• 1827, William Wordsworth, “The Brothers”, in The Poetical Works of William Wordsworth. In 5 Volumes, quantity I, London: Printed for Longman, Rees, Orme, Brown, and Inexperienced, [], OCLC 7589693, web page 125:

      [W]ith the mariners / A fellow-mariner,—and so had fared / Via twenty seasons; however he had been rear’d / Among the many mountains, and he in his coronary heart / Was half a Shepherd on the stormy seas. / Oft within the piping shrouds had Leonard heard / The tones of waterfalls, and inland sounds / Of caves and timber: []

  4. (intransitive, metallurgy) Of a metallic ingot: to turn into hole within the means of solidifying.
  5. (transitive) To convey or transport (one thing) by the use of pipes.
  6. (transitive) To put in or configure with pipes.
  7. (transitive) To dab moisture away from.
    • 1881–1882, Robert Louis Stevenson, “Narrative Resumed by Jim Hawkins: The Garrison within the Stockade”, in Treasure Island, London; Paris: Cassell & Firm, revealed 14 November 1883, OCLC 702939134, half IV (The Stockade), pages 153–154:

      Our chimney was a sq. gap within the roof; it was however just a little a part of the smoke that discovered its approach out, and the remainder eddied about the home, and saved us coughing and piping the attention.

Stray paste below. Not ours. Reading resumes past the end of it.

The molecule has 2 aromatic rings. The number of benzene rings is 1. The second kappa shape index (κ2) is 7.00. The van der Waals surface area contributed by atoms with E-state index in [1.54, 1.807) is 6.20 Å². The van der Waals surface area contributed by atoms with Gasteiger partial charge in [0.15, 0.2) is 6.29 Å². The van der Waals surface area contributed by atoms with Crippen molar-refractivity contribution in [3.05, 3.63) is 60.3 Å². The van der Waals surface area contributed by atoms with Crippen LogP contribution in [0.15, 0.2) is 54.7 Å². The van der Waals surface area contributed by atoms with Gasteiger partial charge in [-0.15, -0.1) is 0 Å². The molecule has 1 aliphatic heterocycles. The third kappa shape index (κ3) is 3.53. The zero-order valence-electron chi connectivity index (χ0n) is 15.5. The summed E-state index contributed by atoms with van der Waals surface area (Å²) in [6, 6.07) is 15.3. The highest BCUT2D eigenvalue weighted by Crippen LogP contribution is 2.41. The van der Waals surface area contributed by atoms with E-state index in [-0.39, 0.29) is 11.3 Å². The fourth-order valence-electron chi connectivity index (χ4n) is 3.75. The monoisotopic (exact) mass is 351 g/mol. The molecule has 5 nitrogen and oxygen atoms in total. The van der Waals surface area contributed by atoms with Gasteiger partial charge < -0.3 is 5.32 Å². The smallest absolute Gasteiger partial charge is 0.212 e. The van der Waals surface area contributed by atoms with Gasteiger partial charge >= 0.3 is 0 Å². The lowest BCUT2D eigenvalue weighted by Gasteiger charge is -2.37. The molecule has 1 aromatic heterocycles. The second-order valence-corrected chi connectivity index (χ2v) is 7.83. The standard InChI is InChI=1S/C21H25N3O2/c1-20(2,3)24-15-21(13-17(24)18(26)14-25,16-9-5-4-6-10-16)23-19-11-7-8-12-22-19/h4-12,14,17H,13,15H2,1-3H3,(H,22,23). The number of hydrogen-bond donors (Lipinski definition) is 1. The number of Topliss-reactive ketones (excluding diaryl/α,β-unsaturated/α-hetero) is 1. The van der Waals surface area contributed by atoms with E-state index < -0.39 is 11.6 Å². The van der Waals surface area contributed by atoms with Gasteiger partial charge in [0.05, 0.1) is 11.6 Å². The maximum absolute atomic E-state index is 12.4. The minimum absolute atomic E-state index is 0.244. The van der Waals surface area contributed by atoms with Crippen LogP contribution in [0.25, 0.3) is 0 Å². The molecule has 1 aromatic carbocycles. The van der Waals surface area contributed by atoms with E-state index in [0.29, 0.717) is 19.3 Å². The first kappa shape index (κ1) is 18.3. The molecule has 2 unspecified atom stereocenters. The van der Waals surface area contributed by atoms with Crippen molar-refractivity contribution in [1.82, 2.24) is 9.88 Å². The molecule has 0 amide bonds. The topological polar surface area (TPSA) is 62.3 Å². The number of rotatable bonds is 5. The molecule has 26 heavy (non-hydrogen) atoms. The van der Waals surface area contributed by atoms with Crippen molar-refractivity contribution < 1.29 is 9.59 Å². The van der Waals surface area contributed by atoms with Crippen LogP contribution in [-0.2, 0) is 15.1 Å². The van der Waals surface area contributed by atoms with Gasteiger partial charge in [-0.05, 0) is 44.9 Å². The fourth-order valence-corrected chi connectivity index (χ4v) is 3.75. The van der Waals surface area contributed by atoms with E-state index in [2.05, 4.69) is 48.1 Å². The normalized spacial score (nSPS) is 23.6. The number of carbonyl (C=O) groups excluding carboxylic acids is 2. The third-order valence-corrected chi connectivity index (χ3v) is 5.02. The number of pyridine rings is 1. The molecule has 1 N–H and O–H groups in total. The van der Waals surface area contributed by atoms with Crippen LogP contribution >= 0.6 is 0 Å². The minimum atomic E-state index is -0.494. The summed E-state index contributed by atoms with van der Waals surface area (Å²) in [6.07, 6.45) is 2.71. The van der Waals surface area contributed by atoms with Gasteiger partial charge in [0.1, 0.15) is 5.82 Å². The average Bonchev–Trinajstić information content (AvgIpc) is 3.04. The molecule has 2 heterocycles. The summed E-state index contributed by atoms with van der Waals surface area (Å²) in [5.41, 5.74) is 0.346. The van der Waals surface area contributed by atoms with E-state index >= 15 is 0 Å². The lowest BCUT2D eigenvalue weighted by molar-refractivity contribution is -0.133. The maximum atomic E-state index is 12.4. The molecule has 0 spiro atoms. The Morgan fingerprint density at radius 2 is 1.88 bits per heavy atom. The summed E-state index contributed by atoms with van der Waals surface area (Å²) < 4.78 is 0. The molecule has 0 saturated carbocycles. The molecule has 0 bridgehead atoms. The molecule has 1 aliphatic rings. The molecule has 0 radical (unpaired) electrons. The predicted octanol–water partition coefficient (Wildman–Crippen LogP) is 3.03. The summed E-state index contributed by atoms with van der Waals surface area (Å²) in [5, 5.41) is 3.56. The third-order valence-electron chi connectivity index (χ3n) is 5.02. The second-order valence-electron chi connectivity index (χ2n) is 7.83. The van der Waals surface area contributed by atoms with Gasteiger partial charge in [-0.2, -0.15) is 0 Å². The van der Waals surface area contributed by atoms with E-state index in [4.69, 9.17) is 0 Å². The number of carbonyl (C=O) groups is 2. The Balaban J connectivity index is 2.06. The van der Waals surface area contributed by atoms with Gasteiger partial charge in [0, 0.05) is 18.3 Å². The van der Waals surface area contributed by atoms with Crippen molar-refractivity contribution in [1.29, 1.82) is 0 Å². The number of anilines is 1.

8. (transitive, figuratively) To steer or conduct as if by pipes, particularly by wired transmission.
    • 2009, Susan Van Allen, “Church buildings Devoted to Feminine Saints—Rome”, in 100 Locations in Italy Each Girl ought to Go, Palo Alto, Calif.: Vacationers’ Tales, Solas Home, →ISBN, part I (The Divine: Goddesses, Saints, and the Blessed Virgin Mary), web page 20:

      Tender baroque music pipes via the ornate, dripping-with-gold church sanctuary.

  9. (transitive, computing, mainly Unix) To instantly feed (the output of 1 program) as enter to a different program, indicated by the pipe character (|) on the command line.
  10. (transitive, cooking) To create or enhance with piping (icing).

    to pipe flowers on to a cupcake

    • 1998, Nicholas Lodge; Janice Murfitt, The Worldwide Faculty of Sugarcraft: E-book One: Learners, London: Merehurst Press, →ISBN, web page 108:

      This implies a amount of runouts will be made prematurely, permitting extra time to flat ice and pipe the cake.

  11. (transitive, nautical) To order or sign by a observe sample on a boatswain’s pipe.
    • 1888–1891, Herman Melville, “[Billy Budd, Foretopman.] Chapter XXIII.”, in Billy Budd and Different Tales, London: John Lehmann, revealed 1951, OCLC 639975898, web page 298:

      Pipe down the starboard watch, boatswain, and see that they go.